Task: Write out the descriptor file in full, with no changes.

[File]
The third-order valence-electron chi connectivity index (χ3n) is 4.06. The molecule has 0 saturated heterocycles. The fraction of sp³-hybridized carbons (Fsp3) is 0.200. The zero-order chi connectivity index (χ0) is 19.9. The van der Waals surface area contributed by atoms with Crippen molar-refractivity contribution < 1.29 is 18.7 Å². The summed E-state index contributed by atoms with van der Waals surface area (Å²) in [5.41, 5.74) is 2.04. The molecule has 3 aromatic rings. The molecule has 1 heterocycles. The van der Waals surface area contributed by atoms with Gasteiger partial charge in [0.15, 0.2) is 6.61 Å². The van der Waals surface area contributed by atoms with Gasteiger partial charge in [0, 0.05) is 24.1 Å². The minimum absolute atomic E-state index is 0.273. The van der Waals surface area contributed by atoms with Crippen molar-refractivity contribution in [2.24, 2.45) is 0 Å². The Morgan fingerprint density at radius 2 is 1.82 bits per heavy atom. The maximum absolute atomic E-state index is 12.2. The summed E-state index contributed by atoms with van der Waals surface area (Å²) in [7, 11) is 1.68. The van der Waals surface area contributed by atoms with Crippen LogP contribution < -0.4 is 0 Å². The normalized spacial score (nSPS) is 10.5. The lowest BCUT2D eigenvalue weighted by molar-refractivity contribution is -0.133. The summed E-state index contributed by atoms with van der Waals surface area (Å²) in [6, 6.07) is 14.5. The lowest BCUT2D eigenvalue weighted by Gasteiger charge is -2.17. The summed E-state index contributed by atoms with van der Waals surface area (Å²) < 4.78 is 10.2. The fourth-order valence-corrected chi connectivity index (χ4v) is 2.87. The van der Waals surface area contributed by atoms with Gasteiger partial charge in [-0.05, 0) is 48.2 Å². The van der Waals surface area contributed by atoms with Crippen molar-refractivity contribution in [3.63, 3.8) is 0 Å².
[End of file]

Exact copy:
The third-order valence-electron chi connectivity index (χ3n) is 4.06. The molecule has 0 saturated heterocycles. The fraction of sp³-hybridized carbons (Fsp3) is 0.200. The zero-order chi connectivity index (χ0) is 19.9. The van der Waals surface area contributed by atoms with Crippen molar-refractivity contribution < 1.29 is 18.7 Å². The summed E-state index contributed by atoms with van der Waals surface area (Å²) in [5.41, 5.74) is 2.04. The molecule has 3 aromatic rings. The molecule has 1 heterocycles. The van der Waals surface area contributed by atoms with Gasteiger partial charge in [0.15, 0.2) is 6.61 Å². The van der Waals surface area contributed by atoms with Gasteiger partial charge in [0, 0.05) is 24.1 Å². The minimum absolute atomic E-state index is 0.273. The van der Waals surface area contributed by atoms with Crippen molar-refractivity contribution in [2.24, 2.45) is 0 Å². The Morgan fingerprint density at radius 2 is 1.82 bits per heavy atom. The maximum absolute atomic E-state index is 12.2. The summed E-state index contributed by atoms with van der Waals surface area (Å²) in [7, 11) is 1.68. The van der Waals surface area contributed by atoms with Crippen LogP contribution < -0.4 is 0 Å². The normalized spacial score (nSPS) is 10.5. The lowest BCUT2D eigenvalue weighted by molar-refractivity contribution is -0.133. The summed E-state index contributed by atoms with van der Waals surface area (Å²) in [6, 6.07) is 14.5. The lowest BCUT2D eigenvalue weighted by Gasteiger charge is -2.17. The summed E-state index contributed by atoms with van der Waals surface area (Å²) < 4.78 is 10.2. The fourth-order valence-corrected chi connectivity index (χ4v) is 2.87. The van der Waals surface area contributed by atoms with Gasteiger partial charge in [-0.05, 0) is 48.2 Å². The van der Waals surface area contributed by atoms with Crippen molar-refractivity contribution in [3.63, 3.8) is 0 Å².